Clark said the board needs “hard evidence” to suspend a physician’s license or place a doctor on probation.

He said investigators will comb through the report issued by the state board of health for violations by doctors. He added that the board has subpoenaed the medical records of the six patients who contracted hepatitis C.

The normal complaint process that can lead to a physician having his license suspended often takes months, Clark said.

“We have to determine which doctors did what to whom,” he said.

Clark continued: “If there is not sufficient evidence to indicate a present danger by a doctor continuing to practice, then we probably will not go the summary suspension route.”

During his weekly news conference at City Hall, Goodman called the situation a “horror show” and “unforgiveable.”

Asked if he wanted the clinic shut down, Goodman said, “I do.”

“I have to find out if I have the authority to do it,” he said. “If I have the authority to do it, I’m going to bring an order to show cause.”

Inspections of medical facilities such as the Endoscopy Center are required once every six years under federal guidelines, a state official said Thursday.

And such inspections, performed by the licensure bureau under contract for the Centers for Medicare and Medicaid Services, would not normally turn up inappropriate medical practices such as those used at the Las Vegas facility, said Steve George, a spokesman for the state Department of Health and Human Services.

The state inspections, which are unannounced, focus on interviews with staff on how they perform procedures, George said. They do not involve observing the delivery of medical care, he said.

Inspections can occur more often than every six years, and they can be initiated if a complaint is received about a facility, he said.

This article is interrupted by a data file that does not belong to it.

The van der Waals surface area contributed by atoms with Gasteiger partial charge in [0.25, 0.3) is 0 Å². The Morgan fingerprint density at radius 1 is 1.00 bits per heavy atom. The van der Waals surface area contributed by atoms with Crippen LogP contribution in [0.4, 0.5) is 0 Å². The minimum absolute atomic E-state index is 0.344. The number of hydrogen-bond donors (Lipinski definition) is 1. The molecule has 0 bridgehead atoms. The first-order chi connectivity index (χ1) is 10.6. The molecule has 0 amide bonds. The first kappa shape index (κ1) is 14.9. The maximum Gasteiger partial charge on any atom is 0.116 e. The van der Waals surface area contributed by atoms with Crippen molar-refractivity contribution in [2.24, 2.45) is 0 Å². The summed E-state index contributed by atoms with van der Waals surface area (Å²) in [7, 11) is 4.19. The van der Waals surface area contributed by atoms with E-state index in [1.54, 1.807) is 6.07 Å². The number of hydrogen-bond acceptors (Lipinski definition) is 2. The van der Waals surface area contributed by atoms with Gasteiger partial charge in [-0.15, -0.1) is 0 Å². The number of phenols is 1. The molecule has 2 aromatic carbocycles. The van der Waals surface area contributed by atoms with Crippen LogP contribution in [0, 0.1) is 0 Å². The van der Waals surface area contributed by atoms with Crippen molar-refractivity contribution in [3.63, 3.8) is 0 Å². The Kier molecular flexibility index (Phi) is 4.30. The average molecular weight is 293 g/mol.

Jack Cheevers, a San Francisco-based spokesman for Medicare and Medicaid in Nevada, said the plan of correction filed by the Endoscopy Center has been accepted. A follow-up surprise inspection will occur to ensure the plan is being followed, he said.

At that point, the federal agency will decide what, if any, sanctions will be imposed, Cheevers said. Those sanctions could include a loss of federal funding for Medicaid and Medicare patients, he said.

Physicians’ offices were busy Thursday receiving calls from their patients about where they could get testing and what the risks were.

Dr. Constantine George, a Las Vegas internal medicine physician, said that by early afternoon, six people had come to his office requesting information.

“They were nervous, anxious, upset and aggravated,” he said. “We reiterated to them what the health district has said, that ‘look, you may have been exposed. Now you need to be calm and get tested.”’

George said his patients will be tested within the next day or so either at LabCorp or Quest Diagnostics. Neither of the testing centers returned repeated phone calls Thursday.

Shelli Miller, 54, a registered nurse suffering from breast cancer, could not get in for a blood test Thursday. But she hopes to do so today.

“I’m pretty aggravated right now. This place should have been closed years ago,” she said about the clinic, where she had a colonoscopy in recent years.

Review-Journal writers Sean Whaley, Brian Haynes and Alan Choate contributed to this report. Contact reporter Paul Harasim at or (702) 387-2908. Contact reporter Annette Wells at or (702) 383-0283.